RENTON, Wash. -- During a rookie minicamp practice earlier this month for the Seattle Seahawks, on an adjacent field to the rest of the players, punter Michael Dickson was producing what might be the first of many ooh-and-aah moments.
To observers, specialists are typically out of sight and out of mind during an NFL practice, but not when they're doing what Dickson was doing on this day -- casually drop-kicking the ball more than 50 yards in the air toward goalposts set up on the other half of the field.
When the Seahawks said Dickson can do things with a football they haven't seen done, this was one example.
"He was just too unique of a player," general manager John Schneider said after the Seahawks raised eyebrows last month by drafting the Australian-born Dickson in the fifth round, making him the first specialist off the board. (One kicker and two other punters were selected later in that same round.) It was the first time the Seahawks had drafted a specialist since Schneider and coach Pete Carroll arrived in 2010, and it was the highest pick the organization has spent on one since Seattle drafted kicker John Kasay in the fourth round in 1991.
Not only that, but the Seahawks traded up seven spots for Dickson, giving up a seventh-rounder to do so. While that seemed to many like a steep price to pay for a punter -- especially when Seattle already has a good one in Jon Ryan -- there were some who were surprised Dickson lasted as long as he did. Draft analyst Lance Zierlein, for instance, projected him to go in the third or fourth round.
Dickson built an impressive résumé at the University of Texas, where he won the 2017 Ray Guy Award as the nation's top punter, was a unanimous first-team All-American that same season and was twice named Big 12 Special Teams Player of the Year.
And to hear those who have coached and scouted Dickson describe him, that's how special of a talent he is.
"I think he's the best we've seen since really we've been here, just in terms of just straight punting ability," Seahawks special-teams coordinator Brian Schneider told 710 ESPN Seattle. "We think he's the best, and obviously that's why we drafted him. He's the best we've seen in a while."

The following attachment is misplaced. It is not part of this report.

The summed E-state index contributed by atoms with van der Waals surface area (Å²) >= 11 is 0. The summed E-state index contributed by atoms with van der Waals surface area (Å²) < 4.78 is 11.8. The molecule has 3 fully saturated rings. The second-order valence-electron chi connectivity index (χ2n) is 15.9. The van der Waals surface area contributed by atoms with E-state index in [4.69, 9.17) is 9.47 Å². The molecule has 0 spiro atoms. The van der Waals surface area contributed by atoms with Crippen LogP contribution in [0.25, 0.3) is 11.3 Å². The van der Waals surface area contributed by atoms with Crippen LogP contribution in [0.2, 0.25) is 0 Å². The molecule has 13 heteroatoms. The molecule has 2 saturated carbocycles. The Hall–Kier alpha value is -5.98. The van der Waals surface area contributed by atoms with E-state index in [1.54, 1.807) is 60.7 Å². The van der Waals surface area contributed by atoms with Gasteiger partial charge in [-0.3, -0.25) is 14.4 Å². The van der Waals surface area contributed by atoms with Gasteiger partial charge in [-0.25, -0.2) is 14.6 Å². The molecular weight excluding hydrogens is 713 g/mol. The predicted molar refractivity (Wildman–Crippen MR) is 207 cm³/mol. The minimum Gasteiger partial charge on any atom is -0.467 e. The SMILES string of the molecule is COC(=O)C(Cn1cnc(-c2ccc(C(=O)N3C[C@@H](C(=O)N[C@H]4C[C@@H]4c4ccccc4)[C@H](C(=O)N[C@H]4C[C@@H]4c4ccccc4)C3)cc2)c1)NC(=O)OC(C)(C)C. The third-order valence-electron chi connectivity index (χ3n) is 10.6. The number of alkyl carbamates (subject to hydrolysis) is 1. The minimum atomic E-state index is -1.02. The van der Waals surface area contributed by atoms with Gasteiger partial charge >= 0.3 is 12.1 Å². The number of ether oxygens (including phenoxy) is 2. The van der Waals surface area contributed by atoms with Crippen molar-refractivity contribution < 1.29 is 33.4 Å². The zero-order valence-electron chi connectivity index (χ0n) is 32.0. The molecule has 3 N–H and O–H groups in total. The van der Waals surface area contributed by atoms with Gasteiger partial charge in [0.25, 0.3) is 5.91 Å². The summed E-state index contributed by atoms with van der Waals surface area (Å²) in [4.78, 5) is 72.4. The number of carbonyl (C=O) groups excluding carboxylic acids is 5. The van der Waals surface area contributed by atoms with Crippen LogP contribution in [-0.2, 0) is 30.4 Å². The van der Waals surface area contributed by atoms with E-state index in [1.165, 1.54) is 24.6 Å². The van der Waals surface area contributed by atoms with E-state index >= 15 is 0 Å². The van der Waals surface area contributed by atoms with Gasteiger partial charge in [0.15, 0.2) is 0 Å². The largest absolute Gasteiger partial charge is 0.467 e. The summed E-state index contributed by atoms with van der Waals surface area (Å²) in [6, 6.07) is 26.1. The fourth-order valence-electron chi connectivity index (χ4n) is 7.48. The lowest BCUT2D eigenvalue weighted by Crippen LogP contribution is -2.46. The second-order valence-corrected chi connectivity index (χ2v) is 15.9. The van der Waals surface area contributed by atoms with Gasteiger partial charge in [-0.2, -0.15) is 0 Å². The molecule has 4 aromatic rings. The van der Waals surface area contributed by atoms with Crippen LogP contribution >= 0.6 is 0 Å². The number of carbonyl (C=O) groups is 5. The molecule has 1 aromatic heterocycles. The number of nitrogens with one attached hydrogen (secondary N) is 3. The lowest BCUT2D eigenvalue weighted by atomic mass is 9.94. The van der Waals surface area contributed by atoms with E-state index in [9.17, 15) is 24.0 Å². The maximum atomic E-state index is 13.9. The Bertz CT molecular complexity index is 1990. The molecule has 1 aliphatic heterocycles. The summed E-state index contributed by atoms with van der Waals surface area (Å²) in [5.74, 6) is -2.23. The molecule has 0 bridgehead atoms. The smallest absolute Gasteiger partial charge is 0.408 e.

Over his three seasons with the Longhorns, Dickson dropped 95 punts inside the 20-yard line (nine more than anyone else in the nation) and 42 inside the 10 (four more than anyone else nationally), according to ESPN charting. It's a skill that he credits to his background in Aussie rules football, which he played right up until enrolling at Texas in 2015.
In his final college game, the Texas Bowl against Missouri, Dickson pinned 10 of his 11 punts inside the Tigers' 15-yard line and four inside the 5. None went for a touchback. That's how a punter becomes the MVP of a bowl game.
"I've never been around or seen a guy, or coached against a guy, that's been that good pinning people inside the 10-yard line," Craig Naivar, the Longhorns' special-teams coordinator, told ESPN in a phone interview. "Inside the 20 is automatic."
Naivar likens Dickson to a pitcher who has a full arsenal of plus pitches, with command of all of them, and a golfer who can shape a shot in either direction. If he wants the ball to hold against a left-to-right wind, Dickson can make it draw. Say he's trying to kick away from a returner who is lined up to the left, he can make it cut the other direction.
And he's long off the tee too.
"When I was at some of his tryouts with scouts and they're out there working him out with special-teams coordinators, every once in a while they just say, 'Just show us what you can do,' and he rips one for 70-plus or whatever, just like, 'OK,'" Naivar said. "It's almost like a golfer that's forced to hit a 3-iron but every once in a while he can hit his driver. It's pretty cool."
Dickson ranked second in the nation among qualified kickers over his final two college seasons with a net average of 47.4 yards.